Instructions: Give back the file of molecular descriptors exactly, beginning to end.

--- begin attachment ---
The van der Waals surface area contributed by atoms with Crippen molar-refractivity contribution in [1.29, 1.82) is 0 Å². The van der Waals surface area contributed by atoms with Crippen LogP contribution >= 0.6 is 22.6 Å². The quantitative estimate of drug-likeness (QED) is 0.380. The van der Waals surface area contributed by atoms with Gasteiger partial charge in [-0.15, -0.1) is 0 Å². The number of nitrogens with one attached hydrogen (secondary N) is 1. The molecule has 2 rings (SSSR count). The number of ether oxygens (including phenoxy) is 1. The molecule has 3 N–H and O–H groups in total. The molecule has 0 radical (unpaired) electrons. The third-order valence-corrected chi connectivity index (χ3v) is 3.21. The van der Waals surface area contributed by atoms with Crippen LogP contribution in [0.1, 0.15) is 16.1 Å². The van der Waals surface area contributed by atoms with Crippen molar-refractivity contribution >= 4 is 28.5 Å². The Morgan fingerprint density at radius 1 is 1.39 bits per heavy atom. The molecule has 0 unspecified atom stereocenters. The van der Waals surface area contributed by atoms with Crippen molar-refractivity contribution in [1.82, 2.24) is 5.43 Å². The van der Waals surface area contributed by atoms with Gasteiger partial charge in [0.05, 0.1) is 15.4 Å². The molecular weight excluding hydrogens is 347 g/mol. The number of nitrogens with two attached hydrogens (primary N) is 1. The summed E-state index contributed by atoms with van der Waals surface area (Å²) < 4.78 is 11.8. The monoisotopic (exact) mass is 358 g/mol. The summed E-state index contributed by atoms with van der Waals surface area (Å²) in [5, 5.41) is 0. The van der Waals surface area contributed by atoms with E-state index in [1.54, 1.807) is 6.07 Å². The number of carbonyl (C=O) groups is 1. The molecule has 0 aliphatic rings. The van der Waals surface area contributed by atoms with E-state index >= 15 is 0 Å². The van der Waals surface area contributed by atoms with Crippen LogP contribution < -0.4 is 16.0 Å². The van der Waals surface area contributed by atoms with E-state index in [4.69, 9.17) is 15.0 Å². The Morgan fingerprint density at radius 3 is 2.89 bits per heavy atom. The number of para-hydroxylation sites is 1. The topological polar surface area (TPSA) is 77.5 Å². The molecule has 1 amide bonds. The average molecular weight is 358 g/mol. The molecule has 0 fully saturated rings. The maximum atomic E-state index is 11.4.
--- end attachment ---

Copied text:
The van der Waals surface area contributed by atoms with Crippen molar-refractivity contribution in [1.29, 1.82) is 0 Å². The van der Waals surface area contributed by atoms with Crippen LogP contribution >= 0.6 is 22.6 Å². The quantitative estimate of drug-likeness (QED) is 0.380. The van der Waals surface area contributed by atoms with Gasteiger partial charge in [-0.15, -0.1) is 0 Å². The number of nitrogens with one attached hydrogen (secondary N) is 1. The molecule has 2 rings (SSSR count). The number of ether oxygens (including phenoxy) is 1. The molecule has 3 N–H and O–H groups in total. The molecule has 0 radical (unpaired) electrons. The third-order valence-corrected chi connectivity index (χ3v) is 3.21. The van der Waals surface area contributed by atoms with Crippen LogP contribution in [0.1, 0.15) is 16.1 Å². The van der Waals surface area contributed by atoms with Crippen molar-refractivity contribution >= 4 is 28.5 Å². The Morgan fingerprint density at radius 1 is 1.39 bits per heavy atom. The molecule has 0 unspecified atom stereocenters. The van der Waals surface area contributed by atoms with Crippen molar-refractivity contribution in [1.82, 2.24) is 5.43 Å². The van der Waals surface area contributed by atoms with Gasteiger partial charge in [0.05, 0.1) is 15.4 Å². The molecular weight excluding hydrogens is 347 g/mol. The number of nitrogens with two attached hydrogens (primary N) is 1. The summed E-state index contributed by atoms with van der Waals surface area (Å²) < 4.78 is 11.8. The monoisotopic (exact) mass is 358 g/mol. The summed E-state index contributed by atoms with van der Waals surface area (Å²) in [5, 5.41) is 0. The van der Waals surface area contributed by atoms with E-state index in [1.54, 1.807) is 6.07 Å². The number of carbonyl (C=O) groups is 1. The molecule has 0 aliphatic rings. The van der Waals surface area contributed by atoms with E-state index >= 15 is 0 Å². The van der Waals surface area contributed by atoms with Crippen LogP contribution < -0.4 is 16.0 Å². The van der Waals surface area contributed by atoms with E-state index in [4.69, 9.17) is 15.0 Å². The Morgan fingerprint density at radius 3 is 2.89 bits per heavy atom. The number of para-hydroxylation sites is 1. The topological polar surface area (TPSA) is 77.5 Å². The molecule has 1 amide bonds. The average molecular weight is 358 g/mol. The molecule has 0 fully saturated rings. The maximum atomic E-state index is 11.4.